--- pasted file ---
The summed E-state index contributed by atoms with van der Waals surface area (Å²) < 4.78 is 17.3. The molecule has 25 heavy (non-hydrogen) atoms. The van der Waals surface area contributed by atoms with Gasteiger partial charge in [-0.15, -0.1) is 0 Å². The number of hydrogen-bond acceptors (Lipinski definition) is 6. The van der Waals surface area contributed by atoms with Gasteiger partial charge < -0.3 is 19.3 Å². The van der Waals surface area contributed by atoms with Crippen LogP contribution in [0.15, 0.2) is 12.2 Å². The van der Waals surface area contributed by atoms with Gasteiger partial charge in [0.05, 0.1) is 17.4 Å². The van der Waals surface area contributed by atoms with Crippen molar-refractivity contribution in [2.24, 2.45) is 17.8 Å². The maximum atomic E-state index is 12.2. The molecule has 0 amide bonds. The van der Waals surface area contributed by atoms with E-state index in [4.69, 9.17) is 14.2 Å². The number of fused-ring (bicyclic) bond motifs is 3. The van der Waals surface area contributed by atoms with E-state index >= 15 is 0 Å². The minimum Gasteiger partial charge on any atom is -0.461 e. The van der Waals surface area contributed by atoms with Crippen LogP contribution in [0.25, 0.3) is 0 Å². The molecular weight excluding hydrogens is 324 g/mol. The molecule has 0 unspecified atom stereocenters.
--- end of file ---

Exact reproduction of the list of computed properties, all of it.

The summed E-state index contributed by atoms with van der Waals surface area (Å²) < 4.78 is 17.3. The molecule has 25 heavy (non-hydrogen) atoms. The van der Waals surface area contributed by atoms with Gasteiger partial charge in [-0.15, -0.1) is 0 Å². The number of hydrogen-bond acceptors (Lipinski definition) is 6. The van der Waals surface area contributed by atoms with Gasteiger partial charge < -0.3 is 19.3 Å². The van der Waals surface area contributed by atoms with Crippen LogP contribution in [0.15, 0.2) is 12.2 Å². The van der Waals surface area contributed by atoms with Gasteiger partial charge in [0.05, 0.1) is 17.4 Å². The van der Waals surface area contributed by atoms with Crippen molar-refractivity contribution in [2.24, 2.45) is 17.8 Å². The maximum atomic E-state index is 12.2. The molecule has 0 amide bonds. The van der Waals surface area contributed by atoms with E-state index in [4.69, 9.17) is 14.2 Å². The number of fused-ring (bicyclic) bond motifs is 3. The van der Waals surface area contributed by atoms with E-state index >= 15 is 0 Å². The minimum Gasteiger partial charge on any atom is -0.461 e. The van der Waals surface area contributed by atoms with Crippen LogP contribution in [0.25, 0.3) is 0 Å². The molecular weight excluding hydrogens is 324 g/mol. The molecule has 0 unspecified atom stereocenters.